Astronomy Facilities

Luther College maintains an observing platform atop Valders, the Luther College science building. We are grateful to the Roy J. Carver Charitable Trust for their support of major upgrades to our observing facilities (Grant # 00-50).

Observing Facilities and Equipment

A crowd a people sitting inside the Miller Planetarium

The planetarium at Luther College was part of the original plans for the new Valders Hall of Science. The planetarium was installed in 1964, about one year after the completion of the science building. The planetarium projector, control panel, domed ceiling, lighting, and circular seating were purchased at a cost of about $35,000 and installed by Spitz Space Systems of Chadds Ford, PA. The projector is the Spitz Model A3P projector that originally came with an incandescent light source. About five hundred of the Spitz A3P projectors were manufactured and the vast majority of them are still in service according to the Spitz technician who has been at Luther to service the projector.

In 1980, the light source was upgraded to a 20-watt xenon arc lamp that was much brighter. This, however, required the replacement of over 120 star cell lenses to achieve the correct focus on the star images. The planetarium will seat 65 adults in a circular arrangement. The majority of the shows given in the planetarium are for public groups who make reservations. All shows are “live” which facilitates interaction and promotes questions. On average, about 75 shows are given each year in the planetarium.

In October of 1998, Luther President Jeffrey Baker announced that the planetarium had officially been named the Emil C. Miller Planetarium. Dr. Miller was a long time professor and physics department head and was the driving force behind getting the planetarium along with the observatory facility eight miles outside of Decorah.

The motorized sliding roof on top of Valders Hall of Science makes it a versatile observing facility. It includes four telescopes (two-12 inch telescopes, and two-10 inch telescopes).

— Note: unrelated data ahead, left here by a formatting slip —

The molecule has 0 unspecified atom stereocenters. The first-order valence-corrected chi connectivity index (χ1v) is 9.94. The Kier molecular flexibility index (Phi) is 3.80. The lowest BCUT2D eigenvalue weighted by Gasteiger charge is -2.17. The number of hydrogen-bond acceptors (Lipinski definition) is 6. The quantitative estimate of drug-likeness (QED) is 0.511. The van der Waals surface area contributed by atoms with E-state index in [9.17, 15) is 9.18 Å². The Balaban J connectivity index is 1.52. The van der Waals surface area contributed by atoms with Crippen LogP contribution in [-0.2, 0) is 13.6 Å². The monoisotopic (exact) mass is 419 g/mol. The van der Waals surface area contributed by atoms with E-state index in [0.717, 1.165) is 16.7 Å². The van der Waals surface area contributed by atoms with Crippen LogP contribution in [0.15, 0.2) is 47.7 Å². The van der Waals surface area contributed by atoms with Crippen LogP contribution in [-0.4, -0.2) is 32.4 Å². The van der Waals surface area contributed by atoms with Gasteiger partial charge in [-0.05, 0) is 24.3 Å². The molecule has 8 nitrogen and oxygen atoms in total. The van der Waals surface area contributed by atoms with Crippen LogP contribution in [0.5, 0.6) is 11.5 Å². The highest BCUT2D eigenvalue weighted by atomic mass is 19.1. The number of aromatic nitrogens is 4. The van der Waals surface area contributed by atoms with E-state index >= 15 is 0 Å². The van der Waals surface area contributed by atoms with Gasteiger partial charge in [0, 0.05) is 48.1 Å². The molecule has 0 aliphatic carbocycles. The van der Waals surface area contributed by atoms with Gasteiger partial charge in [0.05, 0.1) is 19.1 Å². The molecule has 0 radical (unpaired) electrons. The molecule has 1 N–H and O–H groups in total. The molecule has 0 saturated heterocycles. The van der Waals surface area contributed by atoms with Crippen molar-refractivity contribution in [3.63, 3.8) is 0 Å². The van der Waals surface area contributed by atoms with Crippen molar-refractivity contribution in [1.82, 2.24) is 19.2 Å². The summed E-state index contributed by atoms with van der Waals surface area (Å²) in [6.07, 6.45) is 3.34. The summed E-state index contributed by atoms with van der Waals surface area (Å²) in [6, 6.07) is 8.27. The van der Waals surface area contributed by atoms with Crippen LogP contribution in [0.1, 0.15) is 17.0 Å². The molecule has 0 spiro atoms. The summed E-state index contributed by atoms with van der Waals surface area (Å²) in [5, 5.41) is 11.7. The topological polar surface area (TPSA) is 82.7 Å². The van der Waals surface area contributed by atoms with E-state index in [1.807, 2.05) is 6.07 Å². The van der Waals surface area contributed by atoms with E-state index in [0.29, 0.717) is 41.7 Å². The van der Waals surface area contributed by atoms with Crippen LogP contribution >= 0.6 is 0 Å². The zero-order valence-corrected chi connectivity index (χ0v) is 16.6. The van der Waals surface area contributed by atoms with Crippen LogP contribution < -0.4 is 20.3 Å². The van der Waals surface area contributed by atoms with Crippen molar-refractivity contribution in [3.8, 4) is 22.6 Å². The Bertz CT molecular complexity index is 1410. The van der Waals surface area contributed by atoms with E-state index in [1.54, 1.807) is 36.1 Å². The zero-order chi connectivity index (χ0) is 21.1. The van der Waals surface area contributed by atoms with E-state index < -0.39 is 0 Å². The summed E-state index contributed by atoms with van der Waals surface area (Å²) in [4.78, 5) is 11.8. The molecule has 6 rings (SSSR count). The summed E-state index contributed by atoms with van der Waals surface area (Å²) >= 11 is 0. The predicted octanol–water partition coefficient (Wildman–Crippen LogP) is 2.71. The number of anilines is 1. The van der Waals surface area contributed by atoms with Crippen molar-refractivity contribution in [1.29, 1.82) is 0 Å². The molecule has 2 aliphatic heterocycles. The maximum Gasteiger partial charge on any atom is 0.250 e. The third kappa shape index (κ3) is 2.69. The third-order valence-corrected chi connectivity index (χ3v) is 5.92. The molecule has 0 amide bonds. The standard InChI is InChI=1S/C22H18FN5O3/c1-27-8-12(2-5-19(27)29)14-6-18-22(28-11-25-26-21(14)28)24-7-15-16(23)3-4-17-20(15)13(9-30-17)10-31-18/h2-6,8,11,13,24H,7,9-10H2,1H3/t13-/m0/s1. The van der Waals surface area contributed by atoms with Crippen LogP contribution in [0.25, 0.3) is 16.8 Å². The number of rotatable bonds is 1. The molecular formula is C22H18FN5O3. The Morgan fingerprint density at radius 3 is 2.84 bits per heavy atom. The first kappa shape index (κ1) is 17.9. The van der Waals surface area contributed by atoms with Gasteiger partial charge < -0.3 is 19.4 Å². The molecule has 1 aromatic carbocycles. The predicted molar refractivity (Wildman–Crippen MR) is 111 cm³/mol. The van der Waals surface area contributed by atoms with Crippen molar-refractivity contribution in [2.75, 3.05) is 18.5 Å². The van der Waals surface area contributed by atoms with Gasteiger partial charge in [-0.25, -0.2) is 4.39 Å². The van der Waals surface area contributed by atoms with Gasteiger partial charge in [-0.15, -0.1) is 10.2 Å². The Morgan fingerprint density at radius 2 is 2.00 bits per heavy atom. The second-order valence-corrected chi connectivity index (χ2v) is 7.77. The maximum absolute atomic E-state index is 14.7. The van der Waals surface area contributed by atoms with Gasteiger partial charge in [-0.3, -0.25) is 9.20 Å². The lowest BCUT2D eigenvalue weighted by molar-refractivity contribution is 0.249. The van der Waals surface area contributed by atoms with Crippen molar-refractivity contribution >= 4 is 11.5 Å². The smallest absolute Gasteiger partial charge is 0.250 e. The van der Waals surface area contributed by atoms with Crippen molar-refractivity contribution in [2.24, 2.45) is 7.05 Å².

All of the telescopes are Meade Schmidt-Cassegrain telescopes that have the ability to be controlled by a computer.

The observation deck atop Valders is used for classes, public observing, special observing sessions with groups and undergraduate research. The 19¼’ x 18½’ facility has five permanently mounted telescopes—two 12” f/10 Meade LX200s, two 8” f/10 Meade LX200s and a 16” diameter f/10 Meade LX200. The observing area is fully covered by a motor-driven retractable roof provided by Schwab Company of Winona, Minnesota. Be sure to follow the rooftop observatory link to find a video clip of the motorized roof in action.

The observing facilities are supported by a wide array of instrumentation. We mention only some of it here. We use five CCD cameras—a Meade 216XT, a Meade 416XTE, a Meade 1616XT, an SBIG STL-1001E and an Apogee grade 1 AP6E. We use BVRI filters from Custom Scientific. A student-constructed fiber optic spectrograph is available for research studies. A variety of barlow lenses, focal reducers and eyepieces are available for use. Each telescope is equipped with a Kendrick electric dew removal system. These dew zappers have proven to be an invaluable observatory component.